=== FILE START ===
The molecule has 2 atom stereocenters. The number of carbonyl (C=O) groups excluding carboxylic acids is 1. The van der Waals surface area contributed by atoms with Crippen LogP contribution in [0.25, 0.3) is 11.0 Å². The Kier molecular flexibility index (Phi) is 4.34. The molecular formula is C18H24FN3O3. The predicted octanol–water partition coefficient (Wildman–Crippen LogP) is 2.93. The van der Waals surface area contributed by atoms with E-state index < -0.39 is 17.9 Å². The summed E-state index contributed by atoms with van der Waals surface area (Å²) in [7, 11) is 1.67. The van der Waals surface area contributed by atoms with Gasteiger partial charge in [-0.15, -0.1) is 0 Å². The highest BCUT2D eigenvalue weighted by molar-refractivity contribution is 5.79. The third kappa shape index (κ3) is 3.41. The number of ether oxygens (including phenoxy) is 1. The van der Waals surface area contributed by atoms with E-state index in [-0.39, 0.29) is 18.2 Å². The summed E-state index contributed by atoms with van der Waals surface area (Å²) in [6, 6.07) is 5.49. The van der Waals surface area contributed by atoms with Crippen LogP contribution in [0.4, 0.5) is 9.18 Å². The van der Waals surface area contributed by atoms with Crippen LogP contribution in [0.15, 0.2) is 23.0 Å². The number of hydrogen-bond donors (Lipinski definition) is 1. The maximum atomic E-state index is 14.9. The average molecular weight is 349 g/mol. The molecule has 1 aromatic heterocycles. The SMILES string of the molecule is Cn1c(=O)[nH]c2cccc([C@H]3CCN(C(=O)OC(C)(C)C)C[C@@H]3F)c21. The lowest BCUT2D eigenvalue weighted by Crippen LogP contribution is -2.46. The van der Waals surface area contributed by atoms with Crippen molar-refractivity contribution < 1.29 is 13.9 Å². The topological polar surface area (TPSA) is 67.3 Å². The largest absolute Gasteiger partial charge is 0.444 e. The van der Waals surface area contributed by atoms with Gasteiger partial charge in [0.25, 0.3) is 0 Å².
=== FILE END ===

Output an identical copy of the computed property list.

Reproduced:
The molecule has 2 atom stereocenters. The number of carbonyl (C=O) groups excluding carboxylic acids is 1. The van der Waals surface area contributed by atoms with Crippen LogP contribution in [0.25, 0.3) is 11.0 Å². The Kier molecular flexibility index (Phi) is 4.34. The molecular formula is C18H24FN3O3. The predicted octanol–water partition coefficient (Wildman–Crippen LogP) is 2.93. The van der Waals surface area contributed by atoms with E-state index < -0.39 is 17.9 Å². The summed E-state index contributed by atoms with van der Waals surface area (Å²) in [7, 11) is 1.67. The van der Waals surface area contributed by atoms with Gasteiger partial charge in [-0.15, -0.1) is 0 Å². The highest BCUT2D eigenvalue weighted by molar-refractivity contribution is 5.79. The third kappa shape index (κ3) is 3.41. The number of ether oxygens (including phenoxy) is 1. The van der Waals surface area contributed by atoms with E-state index in [-0.39, 0.29) is 18.2 Å². The summed E-state index contributed by atoms with van der Waals surface area (Å²) in [6, 6.07) is 5.49. The van der Waals surface area contributed by atoms with Crippen LogP contribution in [0.4, 0.5) is 9.18 Å². The van der Waals surface area contributed by atoms with Crippen LogP contribution in [0.15, 0.2) is 23.0 Å². The number of hydrogen-bond donors (Lipinski definition) is 1. The maximum atomic E-state index is 14.9. The average molecular weight is 349 g/mol. The molecule has 1 aromatic heterocycles. The SMILES string of the molecule is Cn1c(=O)[nH]c2cccc([C@H]3CCN(C(=O)OC(C)(C)C)C[C@@H]3F)c21. The lowest BCUT2D eigenvalue weighted by Crippen LogP contribution is -2.46. The van der Waals surface area contributed by atoms with Crippen molar-refractivity contribution < 1.29 is 13.9 Å². The topological polar surface area (TPSA) is 67.3 Å². The largest absolute Gasteiger partial charge is 0.444 e. The van der Waals surface area contributed by atoms with Gasteiger partial charge in [0.25, 0.3) is 0 Å².